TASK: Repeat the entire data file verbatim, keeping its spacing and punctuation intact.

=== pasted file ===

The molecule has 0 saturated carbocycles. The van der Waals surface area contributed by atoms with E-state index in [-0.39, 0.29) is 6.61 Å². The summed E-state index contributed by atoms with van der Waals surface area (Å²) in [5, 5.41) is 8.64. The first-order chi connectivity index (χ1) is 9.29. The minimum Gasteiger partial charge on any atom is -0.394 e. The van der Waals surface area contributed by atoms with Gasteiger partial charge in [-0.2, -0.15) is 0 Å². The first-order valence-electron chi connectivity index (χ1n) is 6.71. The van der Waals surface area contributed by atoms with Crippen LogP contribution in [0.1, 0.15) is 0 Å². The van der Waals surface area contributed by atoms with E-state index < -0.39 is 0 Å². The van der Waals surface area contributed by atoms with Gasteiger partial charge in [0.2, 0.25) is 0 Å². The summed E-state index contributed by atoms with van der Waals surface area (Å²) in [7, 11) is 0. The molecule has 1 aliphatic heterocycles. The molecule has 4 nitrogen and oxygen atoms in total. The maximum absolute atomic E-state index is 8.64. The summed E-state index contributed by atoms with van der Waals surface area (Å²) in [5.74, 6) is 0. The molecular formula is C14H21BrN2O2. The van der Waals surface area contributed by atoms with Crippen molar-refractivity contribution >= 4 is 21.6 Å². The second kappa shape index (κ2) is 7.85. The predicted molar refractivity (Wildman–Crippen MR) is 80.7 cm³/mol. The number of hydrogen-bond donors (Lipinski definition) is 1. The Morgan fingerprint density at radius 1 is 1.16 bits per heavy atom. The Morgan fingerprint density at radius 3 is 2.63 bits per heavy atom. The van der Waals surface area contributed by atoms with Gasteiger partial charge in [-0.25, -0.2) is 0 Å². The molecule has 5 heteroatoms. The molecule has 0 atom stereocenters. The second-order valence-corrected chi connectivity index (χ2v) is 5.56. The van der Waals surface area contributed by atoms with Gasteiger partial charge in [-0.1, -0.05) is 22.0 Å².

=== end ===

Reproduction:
The molecule has 0 saturated carbocycles. The van der Waals surface area contributed by atoms with E-state index in [-0.39, 0.29) is 6.61 Å². The summed E-state index contributed by atoms with van der Waals surface area (Å²) in [5, 5.41) is 8.64. The first-order chi connectivity index (χ1) is 9.29. The minimum Gasteiger partial charge on any atom is -0.394 e. The van der Waals surface area contributed by atoms with Gasteiger partial charge in [-0.2, -0.15) is 0 Å². The first-order valence-electron chi connectivity index (χ1n) is 6.71. The van der Waals surface area contributed by atoms with Crippen LogP contribution in [0.1, 0.15) is 0 Å². The van der Waals surface area contributed by atoms with E-state index < -0.39 is 0 Å². The van der Waals surface area contributed by atoms with Gasteiger partial charge in [0.2, 0.25) is 0 Å². The summed E-state index contributed by atoms with van der Waals surface area (Å²) in [7, 11) is 0. The molecule has 1 aliphatic heterocycles. The molecule has 4 nitrogen and oxygen atoms in total. The maximum absolute atomic E-state index is 8.64. The summed E-state index contributed by atoms with van der Waals surface area (Å²) in [5.74, 6) is 0. The molecular formula is C14H21BrN2O2. The van der Waals surface area contributed by atoms with Crippen molar-refractivity contribution >= 4 is 21.6 Å². The second kappa shape index (κ2) is 7.85. The predicted molar refractivity (Wildman–Crippen MR) is 80.7 cm³/mol. The number of hydrogen-bond donors (Lipinski definition) is 1. The Morgan fingerprint density at radius 1 is 1.16 bits per heavy atom. The Morgan fingerprint density at radius 3 is 2.63 bits per heavy atom. The van der Waals surface area contributed by atoms with Gasteiger partial charge in [-0.25, -0.2) is 0 Å². The molecule has 5 heteroatoms. The molecule has 0 atom stereocenters. The second-order valence-corrected chi connectivity index (χ2v) is 5.56. The van der Waals surface area contributed by atoms with Gasteiger partial charge in [-0.1, -0.05) is 22.0 Å².